Ed's theme was based off of Eminem after all: Street Fighter 5 composer gives insight into his creative process and shares Zeku's early themes

A peek behind the curtain at some of Street Fighter 5's best music

Posted by Dakota 'DarkHorse' Hills • July 10, 2018 at 6:33 p.m. PDT

Music is something that is constantly in the background of every game we play, yet is something that many don't pay close attention to unless they are playing a rhythm game though it affects our enjoyment more than we'll probably ever know.

Street Fighter 5's music has been among the best the series has to offer with the rocking rendition of Ken's theme to Rashid's 'so catchy it'll never leave your head' theme to most recently Cody 'turning the beat back' courtesy of composer Daniel Lindholm.

Lindholm has worked on the themes for Menat, Sakura, Ed, Cody, Zeku and the 'A Shadow Falls' cinematic Story Mode for Street Fighter 5 and recently sat down with Ginx to discuss his work with Capcom's flagship fighter plus his creative process and fun behind-the-scenes looks at how video game music is generally made.

The composer previously worked with Capcom on the music for Resident Evil 6, but it wasn't until he was brought on for Ed's theme that he began working on Street Fighter 5. This probably won't come as a shock to many, but it appears that Ed's theme was indeed based loosely on Eminem's smash hit, Lose Yourself, which was something Capcom was a bit wary of for legal reasons.

"They said, 'You managed to replicate that song, now please change it so we don't get sued,'" said Lindholm via Ginx. "I changed the bassline [to echo] something you might remember… there's this band called Digital Underground, with Tupac, and they had a song called The Humpty Dance. When I heard that song, I thought that was a cool bassline. I didn’t have to use the Eminem rock bass. I took influences from my childhood and put them in [Ed's theme]."

Lindholm didn't come up with the lyrics for Ed's theme, however. That honor belongs to Caleb Combs, who provided Lindholm with two different sets of lyrics to which the composer chose the more aggressive of the two to best fit the beat and character.

For his work on Zeku's theme, Lindholm decided to look at types of music that are no longer listened to, and he settled upon disco with some elements of traditional Japanese music.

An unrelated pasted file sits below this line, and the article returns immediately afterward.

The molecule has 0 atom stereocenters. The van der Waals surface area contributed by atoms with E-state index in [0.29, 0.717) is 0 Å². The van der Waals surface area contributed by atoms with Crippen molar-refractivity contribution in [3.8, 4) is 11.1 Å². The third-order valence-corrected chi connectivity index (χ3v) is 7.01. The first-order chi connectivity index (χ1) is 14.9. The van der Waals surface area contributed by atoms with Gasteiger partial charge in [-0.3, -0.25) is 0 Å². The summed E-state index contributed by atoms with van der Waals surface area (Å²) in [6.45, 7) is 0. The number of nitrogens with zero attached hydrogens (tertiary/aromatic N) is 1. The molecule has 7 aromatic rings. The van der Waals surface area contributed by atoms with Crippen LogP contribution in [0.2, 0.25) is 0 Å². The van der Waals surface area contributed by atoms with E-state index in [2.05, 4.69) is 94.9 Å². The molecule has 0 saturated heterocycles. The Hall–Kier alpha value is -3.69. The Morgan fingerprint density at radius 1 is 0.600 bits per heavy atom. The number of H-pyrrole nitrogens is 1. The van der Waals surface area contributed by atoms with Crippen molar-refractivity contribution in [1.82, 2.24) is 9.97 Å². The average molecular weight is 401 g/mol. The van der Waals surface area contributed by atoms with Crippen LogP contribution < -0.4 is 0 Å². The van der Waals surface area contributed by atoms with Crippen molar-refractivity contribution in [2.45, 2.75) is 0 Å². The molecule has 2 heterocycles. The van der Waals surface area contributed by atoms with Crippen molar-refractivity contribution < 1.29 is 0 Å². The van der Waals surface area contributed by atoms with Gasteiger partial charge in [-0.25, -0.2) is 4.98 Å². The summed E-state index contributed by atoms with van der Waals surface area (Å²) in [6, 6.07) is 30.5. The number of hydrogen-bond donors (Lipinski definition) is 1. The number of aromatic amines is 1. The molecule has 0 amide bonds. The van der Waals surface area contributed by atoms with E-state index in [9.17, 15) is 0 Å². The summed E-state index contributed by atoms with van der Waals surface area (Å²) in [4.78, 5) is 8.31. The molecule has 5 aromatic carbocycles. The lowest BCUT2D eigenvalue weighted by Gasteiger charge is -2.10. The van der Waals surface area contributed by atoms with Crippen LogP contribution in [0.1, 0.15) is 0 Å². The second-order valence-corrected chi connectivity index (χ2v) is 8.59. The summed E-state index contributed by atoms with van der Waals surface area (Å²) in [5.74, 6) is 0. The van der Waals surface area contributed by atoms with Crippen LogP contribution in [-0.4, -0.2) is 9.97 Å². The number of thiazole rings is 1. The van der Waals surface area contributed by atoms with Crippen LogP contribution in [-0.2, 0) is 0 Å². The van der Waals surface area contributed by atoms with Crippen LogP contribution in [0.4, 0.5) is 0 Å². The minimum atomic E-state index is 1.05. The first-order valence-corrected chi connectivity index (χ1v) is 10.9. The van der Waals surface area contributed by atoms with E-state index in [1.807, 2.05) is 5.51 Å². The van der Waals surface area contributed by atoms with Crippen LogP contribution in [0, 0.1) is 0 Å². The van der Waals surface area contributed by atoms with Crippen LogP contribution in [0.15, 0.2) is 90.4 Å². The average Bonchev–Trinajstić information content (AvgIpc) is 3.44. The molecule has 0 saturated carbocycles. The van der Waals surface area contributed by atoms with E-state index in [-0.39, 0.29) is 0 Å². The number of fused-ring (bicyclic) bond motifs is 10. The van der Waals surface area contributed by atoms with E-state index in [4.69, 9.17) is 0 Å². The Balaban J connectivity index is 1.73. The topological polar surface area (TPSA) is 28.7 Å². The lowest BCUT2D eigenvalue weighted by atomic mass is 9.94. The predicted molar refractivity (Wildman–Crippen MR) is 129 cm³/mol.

"Zeku has always been like, "What music aren't we listening to these days?'" said Lindholm. "I'm an 80s kid, and I listened to 70s disco. He's almost wearing a disco outfit. We're gonna have funk music, that's my first image."

Lindholm went through two complete and different versions of Zeku's theme before putting together the final piece which made its way into the game and is currently his favorite in Street Fighter 5. You can listen to both of the early versions of Zeku's theme below courtesy of Lindholm's YouTube channel.

Lindholm also reveals that many times he and other composers are tasked with creating soundtracks and themes for characters that are very early on in development with only art, alpha footage and notes to go off of how to base their music.

"The first thing that happens is that the client gives me early alpha footage of the character in motion," said the composer. "I also get a spreadsheet with some concept art about the character and small, written text about their personality. They sometimes give me the way the character speaks, but I don’t know what they sound like."

The composer also revealed that he's composed the theme for one of the two remaining characters of Street Fighter 5 Season 3, G and Sagat, though we'll have to wait a bit to find out which.

You can check out Ginx's full interview with David Lindholm here which contains more information about the previous two character themes plus Cody's and the Story Mode plus a more detailed look into the work of a video game composer.

Sent in by Xykes and an anonymous user

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